The Kentucky Energy and Environment Cabinet said Wednesday that it will meet with the FBI to determine whether a longtime coal mine inspector, Kelly Shortridge, falsified his reports beyond his work on mines that were owned by former state Rep. W. Keith Hall, D-Phelps.
During Hall's trial last week in U.S. District Court in Pikeville, where he was convicted of bribing Shortridge with tens of thousands of dollars to win favorable treatment, FBI forensic accountant Tressa Whittington testified that Shortridge separately deposited about $46,000 in cash at his bank over five years.
According to Shortridge's bank records and work reports, he sometimes made these cash deposits — in sums exceeding $1,000 — within hours of inspecting various mines in the Pike County area that were owned by various people, not just Hall, Whittington told the jury. But the subject did not come up again during Hall's trial, and Shortridge did not discuss it during his own testimony against Hall.
Shortridge made $45,160 a year as an inspector in the Pikeville office of the state Division of Mine Reclamation and Enforcement. He resigned in 2014 after 24 years on the job. He has pleaded guilty to soliciting bribes from Hall and awaits sentencing Aug. 6. Hall is set to be sentenced Sept. 17.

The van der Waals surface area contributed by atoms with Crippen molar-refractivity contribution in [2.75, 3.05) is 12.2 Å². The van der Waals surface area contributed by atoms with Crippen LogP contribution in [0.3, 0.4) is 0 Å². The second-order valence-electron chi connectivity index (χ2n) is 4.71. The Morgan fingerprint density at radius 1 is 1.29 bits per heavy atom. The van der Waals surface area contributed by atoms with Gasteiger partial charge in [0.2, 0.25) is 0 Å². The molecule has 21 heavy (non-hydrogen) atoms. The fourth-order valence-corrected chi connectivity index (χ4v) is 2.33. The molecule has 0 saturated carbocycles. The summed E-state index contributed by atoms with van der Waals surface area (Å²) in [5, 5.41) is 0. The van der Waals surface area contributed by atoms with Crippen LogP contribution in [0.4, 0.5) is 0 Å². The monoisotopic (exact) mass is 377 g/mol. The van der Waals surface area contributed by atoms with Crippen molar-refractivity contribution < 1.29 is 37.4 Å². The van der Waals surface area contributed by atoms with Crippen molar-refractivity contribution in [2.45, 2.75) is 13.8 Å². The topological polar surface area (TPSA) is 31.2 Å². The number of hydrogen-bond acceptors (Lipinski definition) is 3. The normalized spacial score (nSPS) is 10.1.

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Although the cabinet previously has declined to revisit Shortridge's past mine inspections, officials changed their mind based on the federal government's testimony during Hall's trial.
"Given the evidence presented at the Keith Hall trial, we have asked to meet with the FBI to obtain information they already have which could assist the cabinet in determining if the mine inspections were done properly," cabinet spokesman Dick Brown said. "We can then review the information in our files to determine if there are any violations that should have been cited but were not.
"Any investigation by the cabinet would be focused on whether Shortridge falsified inspection reports at these particular mines on those particular visits and dates," Brown said. "If he accepted money from coal operators, that is a criminal matter that would have to be addressed by the FBI or other law-enforcement agencies."
Assistant U.S. Attorney Ken Taylor, who prosecuted Hall, did not return a call seeking comment Wednesday. Shortridge's attorney, R. Kent Westberry, declined to comment on the cabinet's plans.
The Division of Mine Reclamation and Enforcement has taken steps to help avoid a future problem like Kelly Shortridge, Brown said. The agency now rotates inspectors among mine assignments at least once every three years to avoid the sort of private relationship that Shortridge and Hall established. Supervisors also are required to conduct site visits with each of their inspectors at least once a month.
The cabinet employs "hundreds of Kentuckians who do their job well and without incident. It is extremely unfortunate that the actions of one employee cast the other hardworking men and women of this agency in a negative light," Brown said.